Death and destruction has always been fascinating–for observers, not participants. Crucifixion, hanging–especially when accompanied by drawing and quartering, and beheadings of any type have always been crowd pleasers. The brutality of man against man could draw a crowd, amuse it, and leave it calling for more.
In your twentieth century, there was the term “like watching a train wreck.” It’s nigh on impossible for anyone to turn away because a train wreck is factually as well as literally, extraordinary.
I understand that. I may not approve, but I understand it. The observers don’t set out with the intent of seeing carnage, but happen to be there when it does.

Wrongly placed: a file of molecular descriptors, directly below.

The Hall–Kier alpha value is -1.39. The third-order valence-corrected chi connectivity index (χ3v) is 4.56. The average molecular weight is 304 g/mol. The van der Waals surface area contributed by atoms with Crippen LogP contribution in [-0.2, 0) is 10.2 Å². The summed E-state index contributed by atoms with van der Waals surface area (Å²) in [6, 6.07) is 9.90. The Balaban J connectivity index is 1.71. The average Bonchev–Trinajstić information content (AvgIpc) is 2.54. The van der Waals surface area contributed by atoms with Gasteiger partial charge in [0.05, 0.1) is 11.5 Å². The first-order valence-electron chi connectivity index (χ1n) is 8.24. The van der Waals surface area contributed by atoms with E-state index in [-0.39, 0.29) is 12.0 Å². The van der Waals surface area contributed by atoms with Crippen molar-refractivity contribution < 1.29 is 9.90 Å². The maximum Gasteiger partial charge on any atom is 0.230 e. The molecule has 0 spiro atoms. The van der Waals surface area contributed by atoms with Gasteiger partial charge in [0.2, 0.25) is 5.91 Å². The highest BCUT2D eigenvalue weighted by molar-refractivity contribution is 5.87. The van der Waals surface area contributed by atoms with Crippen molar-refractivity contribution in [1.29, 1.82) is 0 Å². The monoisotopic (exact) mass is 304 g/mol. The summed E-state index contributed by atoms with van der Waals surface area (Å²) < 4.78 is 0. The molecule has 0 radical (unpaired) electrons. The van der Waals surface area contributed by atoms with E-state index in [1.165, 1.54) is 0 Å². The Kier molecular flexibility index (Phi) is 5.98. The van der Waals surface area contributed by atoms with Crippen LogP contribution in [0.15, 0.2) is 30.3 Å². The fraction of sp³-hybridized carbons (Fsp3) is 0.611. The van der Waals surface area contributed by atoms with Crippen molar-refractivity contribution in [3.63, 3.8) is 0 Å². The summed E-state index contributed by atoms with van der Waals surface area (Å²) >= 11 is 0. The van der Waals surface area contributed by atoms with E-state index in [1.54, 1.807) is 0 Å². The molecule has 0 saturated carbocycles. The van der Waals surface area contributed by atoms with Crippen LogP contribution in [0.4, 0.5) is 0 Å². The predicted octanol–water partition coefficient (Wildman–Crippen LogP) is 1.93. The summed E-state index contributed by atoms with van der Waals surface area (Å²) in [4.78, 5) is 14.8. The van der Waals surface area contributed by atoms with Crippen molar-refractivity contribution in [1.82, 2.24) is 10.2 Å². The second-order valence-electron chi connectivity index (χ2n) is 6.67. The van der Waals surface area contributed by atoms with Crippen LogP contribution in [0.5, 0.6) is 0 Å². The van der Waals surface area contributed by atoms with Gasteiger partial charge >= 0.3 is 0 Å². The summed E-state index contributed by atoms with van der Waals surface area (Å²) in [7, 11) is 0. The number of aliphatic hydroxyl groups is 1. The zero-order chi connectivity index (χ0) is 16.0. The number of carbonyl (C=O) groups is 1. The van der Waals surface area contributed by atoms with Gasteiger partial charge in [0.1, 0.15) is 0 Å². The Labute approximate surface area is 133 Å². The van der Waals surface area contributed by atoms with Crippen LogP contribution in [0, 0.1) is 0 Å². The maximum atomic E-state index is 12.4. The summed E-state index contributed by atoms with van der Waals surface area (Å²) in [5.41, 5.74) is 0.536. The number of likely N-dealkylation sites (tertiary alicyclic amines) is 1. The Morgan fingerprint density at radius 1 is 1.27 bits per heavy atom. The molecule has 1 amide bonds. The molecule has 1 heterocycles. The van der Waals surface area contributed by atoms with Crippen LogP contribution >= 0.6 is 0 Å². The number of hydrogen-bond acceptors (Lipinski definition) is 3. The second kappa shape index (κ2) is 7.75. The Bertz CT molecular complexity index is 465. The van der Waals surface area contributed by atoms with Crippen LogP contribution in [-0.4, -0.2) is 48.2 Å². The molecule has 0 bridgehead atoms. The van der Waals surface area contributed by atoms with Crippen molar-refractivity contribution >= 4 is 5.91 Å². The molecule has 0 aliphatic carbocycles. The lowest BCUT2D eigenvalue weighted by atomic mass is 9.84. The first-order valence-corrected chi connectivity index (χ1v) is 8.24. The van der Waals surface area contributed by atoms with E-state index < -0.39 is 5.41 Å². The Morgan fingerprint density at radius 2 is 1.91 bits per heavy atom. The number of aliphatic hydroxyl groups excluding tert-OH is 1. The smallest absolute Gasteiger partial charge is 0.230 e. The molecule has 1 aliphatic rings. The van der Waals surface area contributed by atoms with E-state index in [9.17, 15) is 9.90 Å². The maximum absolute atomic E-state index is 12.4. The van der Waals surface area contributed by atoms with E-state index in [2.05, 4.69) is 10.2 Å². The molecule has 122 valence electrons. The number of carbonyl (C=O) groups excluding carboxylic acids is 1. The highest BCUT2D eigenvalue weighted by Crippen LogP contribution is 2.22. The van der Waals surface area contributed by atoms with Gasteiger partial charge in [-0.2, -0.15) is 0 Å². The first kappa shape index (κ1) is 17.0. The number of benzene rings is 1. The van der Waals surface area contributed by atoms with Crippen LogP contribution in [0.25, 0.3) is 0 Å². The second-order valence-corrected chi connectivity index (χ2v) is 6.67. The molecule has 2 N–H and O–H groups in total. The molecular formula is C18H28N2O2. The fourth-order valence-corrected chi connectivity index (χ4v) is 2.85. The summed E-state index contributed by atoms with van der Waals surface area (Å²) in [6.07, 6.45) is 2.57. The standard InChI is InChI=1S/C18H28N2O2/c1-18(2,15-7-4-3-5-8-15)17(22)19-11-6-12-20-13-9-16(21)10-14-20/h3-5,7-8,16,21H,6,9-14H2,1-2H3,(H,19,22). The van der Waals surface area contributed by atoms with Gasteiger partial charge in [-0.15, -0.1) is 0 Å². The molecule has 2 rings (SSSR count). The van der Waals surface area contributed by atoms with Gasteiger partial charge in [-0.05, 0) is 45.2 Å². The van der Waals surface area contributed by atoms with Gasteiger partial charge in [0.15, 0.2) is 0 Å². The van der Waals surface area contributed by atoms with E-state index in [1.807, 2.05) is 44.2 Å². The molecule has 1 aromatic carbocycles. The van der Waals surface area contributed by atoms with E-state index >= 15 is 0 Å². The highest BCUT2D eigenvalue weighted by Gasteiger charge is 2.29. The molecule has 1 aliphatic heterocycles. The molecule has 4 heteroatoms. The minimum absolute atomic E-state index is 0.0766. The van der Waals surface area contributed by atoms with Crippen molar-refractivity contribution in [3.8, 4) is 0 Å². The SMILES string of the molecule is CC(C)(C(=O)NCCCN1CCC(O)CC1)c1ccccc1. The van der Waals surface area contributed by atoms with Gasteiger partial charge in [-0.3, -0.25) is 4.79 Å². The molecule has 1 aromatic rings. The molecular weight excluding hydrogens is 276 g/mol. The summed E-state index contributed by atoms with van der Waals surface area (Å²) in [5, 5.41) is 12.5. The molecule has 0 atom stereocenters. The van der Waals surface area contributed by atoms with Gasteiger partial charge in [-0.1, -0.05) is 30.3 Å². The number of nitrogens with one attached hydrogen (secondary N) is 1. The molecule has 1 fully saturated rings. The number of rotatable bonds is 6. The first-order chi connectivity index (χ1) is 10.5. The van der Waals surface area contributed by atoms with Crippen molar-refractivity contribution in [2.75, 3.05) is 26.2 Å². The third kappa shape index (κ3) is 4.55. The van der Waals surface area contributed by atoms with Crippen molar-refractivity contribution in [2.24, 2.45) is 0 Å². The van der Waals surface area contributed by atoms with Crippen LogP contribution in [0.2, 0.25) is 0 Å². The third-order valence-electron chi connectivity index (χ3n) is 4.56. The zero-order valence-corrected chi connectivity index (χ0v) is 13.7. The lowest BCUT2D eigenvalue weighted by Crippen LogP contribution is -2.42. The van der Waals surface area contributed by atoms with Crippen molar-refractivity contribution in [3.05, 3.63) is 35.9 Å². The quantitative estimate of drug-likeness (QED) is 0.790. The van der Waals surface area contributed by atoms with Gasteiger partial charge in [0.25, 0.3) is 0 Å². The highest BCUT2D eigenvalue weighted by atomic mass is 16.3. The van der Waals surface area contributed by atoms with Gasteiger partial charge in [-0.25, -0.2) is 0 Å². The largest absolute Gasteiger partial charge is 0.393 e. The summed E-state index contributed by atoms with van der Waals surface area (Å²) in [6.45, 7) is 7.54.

On the other hand, when Facebook (which I also do not understand) has to remove 1.5 million–MILLION–videos showing the slaughter of people trying to pray in New Zealand, I’m astounded. Actually, I’m disgusted. A man who lived in a sewer and treated others the way I did is not easily disgusted.
In the millennia from my time to yours, it would be reasonable to expect to see some small amount of societal progress. Instead, people in the twenty-first century can easily put Emperors Tiberius, Nero, and Caligula to shame.